“The American Jobs Plan” launched by US President Joe Biden in 2021 is completely in line with the diagnosis of American weakness. To defeat what is perceived as a Chinese threat, this includes $180 billion (about Rs 1,390 crore) for R&D in AI and biotechnology.

Similarly, the NSCAI report states: “The United States must commit to a strategy to be at least two generations ahead of China in cutting-edge microelectronics and provide funding and incentives to maintain multiple sources of cutting-edge microelectronics manufacturing.” in the United States”.

Biden’s plan includes subsidies of $300 billion (about Rs 23,18,298 crore) for manufacturing, including helping chipmakers producing in the US.

The interdependence between US and Chinese states and digital corporations is evident when it comes to surveillance. The relaxed US data governance has enabled the tech giants to harvest data without any restrictions.

In turn, Google, Apple and Facebook feed US institutions such as the US National Security Agency with data. Chinese giants do the same with their government. Tech giants also absorb financial wealth and technical capabilities from the rest of the world that are partially channeled into their home countries.

However, the techno-globalization of tech giants sometimes clashes with the techno-nationalist objectives of their home states. Research shows that these companies form collaborations with academic institutions and enterprises around the world.

For example, Chinese universities are among Microsoft and Amazon’s most frequent collaborators in AI science, and Tencent and Alibaba conduct most of their AI research in US hotspots such as Silicon Valley and Seattle.

Generally speaking, the size and mode of operation of tech giants threaten state sovereignty, even in superpowers such as the US and China. The fact that Facebook can block US President Donald Trump from its platform, which enjoys near-monopoly status, exemplifies the problem. Alibaba and Tencent taking a share of state-owned commercial banks in China is another example.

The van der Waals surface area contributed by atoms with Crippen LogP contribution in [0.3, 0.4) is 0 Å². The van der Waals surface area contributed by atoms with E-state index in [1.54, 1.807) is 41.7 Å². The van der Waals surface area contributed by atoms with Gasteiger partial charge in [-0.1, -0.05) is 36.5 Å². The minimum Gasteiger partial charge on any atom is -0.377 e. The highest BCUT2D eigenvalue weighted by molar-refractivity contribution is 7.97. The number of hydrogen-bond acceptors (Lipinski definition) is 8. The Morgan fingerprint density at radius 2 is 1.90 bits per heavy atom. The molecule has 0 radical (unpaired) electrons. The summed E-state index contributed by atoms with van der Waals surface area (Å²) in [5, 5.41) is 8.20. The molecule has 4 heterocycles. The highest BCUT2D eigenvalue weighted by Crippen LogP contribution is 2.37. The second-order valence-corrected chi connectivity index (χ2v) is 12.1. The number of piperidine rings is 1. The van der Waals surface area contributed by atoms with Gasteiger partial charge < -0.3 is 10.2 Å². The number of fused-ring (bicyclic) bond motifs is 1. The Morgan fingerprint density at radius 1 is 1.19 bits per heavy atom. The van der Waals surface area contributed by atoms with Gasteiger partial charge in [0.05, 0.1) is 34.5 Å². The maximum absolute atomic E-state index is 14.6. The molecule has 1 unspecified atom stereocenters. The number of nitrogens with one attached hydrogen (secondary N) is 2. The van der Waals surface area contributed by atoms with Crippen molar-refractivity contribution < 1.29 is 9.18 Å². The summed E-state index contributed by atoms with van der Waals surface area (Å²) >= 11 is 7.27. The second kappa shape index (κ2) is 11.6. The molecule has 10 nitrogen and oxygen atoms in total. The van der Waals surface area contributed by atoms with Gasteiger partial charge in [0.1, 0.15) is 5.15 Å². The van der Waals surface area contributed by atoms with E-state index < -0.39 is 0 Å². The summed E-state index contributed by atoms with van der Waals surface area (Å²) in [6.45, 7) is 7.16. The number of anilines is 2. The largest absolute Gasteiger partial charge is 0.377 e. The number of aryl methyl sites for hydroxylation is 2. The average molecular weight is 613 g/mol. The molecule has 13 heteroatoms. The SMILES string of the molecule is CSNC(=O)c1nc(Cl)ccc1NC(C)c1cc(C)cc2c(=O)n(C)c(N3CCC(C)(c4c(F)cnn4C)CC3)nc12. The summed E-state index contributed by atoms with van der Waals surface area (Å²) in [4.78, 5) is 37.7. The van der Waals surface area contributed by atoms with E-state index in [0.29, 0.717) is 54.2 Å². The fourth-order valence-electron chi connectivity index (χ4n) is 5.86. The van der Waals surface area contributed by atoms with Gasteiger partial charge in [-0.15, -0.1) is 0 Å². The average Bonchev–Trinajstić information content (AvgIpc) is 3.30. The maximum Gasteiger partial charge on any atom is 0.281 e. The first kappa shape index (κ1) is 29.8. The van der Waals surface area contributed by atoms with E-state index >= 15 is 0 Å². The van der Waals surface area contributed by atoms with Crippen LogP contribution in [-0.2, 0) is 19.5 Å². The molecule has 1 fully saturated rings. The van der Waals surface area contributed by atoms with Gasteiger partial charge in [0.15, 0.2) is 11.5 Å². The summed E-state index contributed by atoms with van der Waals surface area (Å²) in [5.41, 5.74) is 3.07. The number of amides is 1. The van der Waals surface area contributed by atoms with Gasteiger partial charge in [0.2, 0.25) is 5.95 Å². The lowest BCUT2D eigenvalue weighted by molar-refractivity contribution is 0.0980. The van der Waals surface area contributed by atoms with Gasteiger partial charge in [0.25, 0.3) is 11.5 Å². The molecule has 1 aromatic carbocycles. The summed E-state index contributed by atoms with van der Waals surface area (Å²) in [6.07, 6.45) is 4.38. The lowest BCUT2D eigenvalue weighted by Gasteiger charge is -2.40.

While the US and Chinese states increasingly move towards new and more extreme forms of techno-nationalism, the tech giants continue to operate globally and collaborate with competing country organizations. But it plays into the respective global ambitions of the nations. The tech giants remain either Chinese or US citizens.

Big Tech’s global reach reinforces US world dominance and supports China’s ambition to challenge it. When it comes to policy recommendations, tech giants tend to be ‘techno-nationalists’. They are dependent on the support of the state and their autonomy is being discussed continuously.

The global development and use of AI needs to be understood in light of that interplay – one of both reconciliation and conflict between the tech giants and the US and Chinese states. These major digital players make and shape each other and influence the rest of the world.

Tech giants privatize, monopolize, and turn critical elements of technology into private property, while their respective states create new barriers to the international flow of knowledge.

It undermines the global knowledge commons and open science. This reduces the possibilities of innovation for other organizations and the rest of the world. The result is growing income inequality and a growing global divide between AI producers and users.

In the light of urgent global challenges, there is a need for new forms of global governance and knowledge-sharing beyond market rules.